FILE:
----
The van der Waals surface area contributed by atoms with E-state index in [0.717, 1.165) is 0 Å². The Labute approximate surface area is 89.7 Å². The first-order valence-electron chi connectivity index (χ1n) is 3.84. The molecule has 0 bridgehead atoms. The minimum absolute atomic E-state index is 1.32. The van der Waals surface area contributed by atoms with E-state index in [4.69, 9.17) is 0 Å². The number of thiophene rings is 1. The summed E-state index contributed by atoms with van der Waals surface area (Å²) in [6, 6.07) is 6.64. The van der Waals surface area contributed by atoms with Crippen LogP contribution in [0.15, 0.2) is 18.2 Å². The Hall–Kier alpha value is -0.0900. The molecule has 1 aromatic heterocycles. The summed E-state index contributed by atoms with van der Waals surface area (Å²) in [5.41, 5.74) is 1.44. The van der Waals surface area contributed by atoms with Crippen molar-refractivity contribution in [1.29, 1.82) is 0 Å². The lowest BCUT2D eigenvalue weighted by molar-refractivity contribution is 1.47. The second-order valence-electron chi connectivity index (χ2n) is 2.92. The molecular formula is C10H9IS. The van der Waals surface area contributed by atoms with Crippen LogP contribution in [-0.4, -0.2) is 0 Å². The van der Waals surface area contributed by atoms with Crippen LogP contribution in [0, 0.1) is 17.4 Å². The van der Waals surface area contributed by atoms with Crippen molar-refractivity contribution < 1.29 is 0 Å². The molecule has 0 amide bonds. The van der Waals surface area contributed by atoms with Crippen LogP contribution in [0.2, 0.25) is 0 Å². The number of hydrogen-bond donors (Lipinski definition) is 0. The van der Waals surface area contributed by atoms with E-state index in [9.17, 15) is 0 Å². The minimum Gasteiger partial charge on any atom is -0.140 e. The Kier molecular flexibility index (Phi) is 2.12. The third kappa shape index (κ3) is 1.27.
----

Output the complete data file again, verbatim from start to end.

The van der Waals surface area contributed by atoms with E-state index in [0.717, 1.165) is 0 Å². The Labute approximate surface area is 89.7 Å². The first-order valence-electron chi connectivity index (χ1n) is 3.84. The molecule has 0 bridgehead atoms. The minimum absolute atomic E-state index is 1.32. The van der Waals surface area contributed by atoms with E-state index in [4.69, 9.17) is 0 Å². The number of thiophene rings is 1. The summed E-state index contributed by atoms with van der Waals surface area (Å²) in [6, 6.07) is 6.64. The van der Waals surface area contributed by atoms with Crippen LogP contribution in [0.15, 0.2) is 18.2 Å². The Hall–Kier alpha value is -0.0900. The molecule has 1 aromatic heterocycles. The summed E-state index contributed by atoms with van der Waals surface area (Å²) in [5.41, 5.74) is 1.44. The van der Waals surface area contributed by atoms with Crippen molar-refractivity contribution in [1.29, 1.82) is 0 Å². The lowest BCUT2D eigenvalue weighted by molar-refractivity contribution is 1.47. The second-order valence-electron chi connectivity index (χ2n) is 2.92. The molecular formula is C10H9IS. The van der Waals surface area contributed by atoms with Crippen LogP contribution in [-0.4, -0.2) is 0 Å². The van der Waals surface area contributed by atoms with Crippen LogP contribution in [0, 0.1) is 17.4 Å². The van der Waals surface area contributed by atoms with Crippen molar-refractivity contribution < 1.29 is 0 Å². The molecule has 0 amide bonds. The van der Waals surface area contributed by atoms with Crippen LogP contribution in [0.2, 0.25) is 0 Å². The number of hydrogen-bond donors (Lipinski definition) is 0. The van der Waals surface area contributed by atoms with E-state index in [9.17, 15) is 0 Å². The minimum Gasteiger partial charge on any atom is -0.140 e. The Kier molecular flexibility index (Phi) is 2.12. The third kappa shape index (κ3) is 1.27.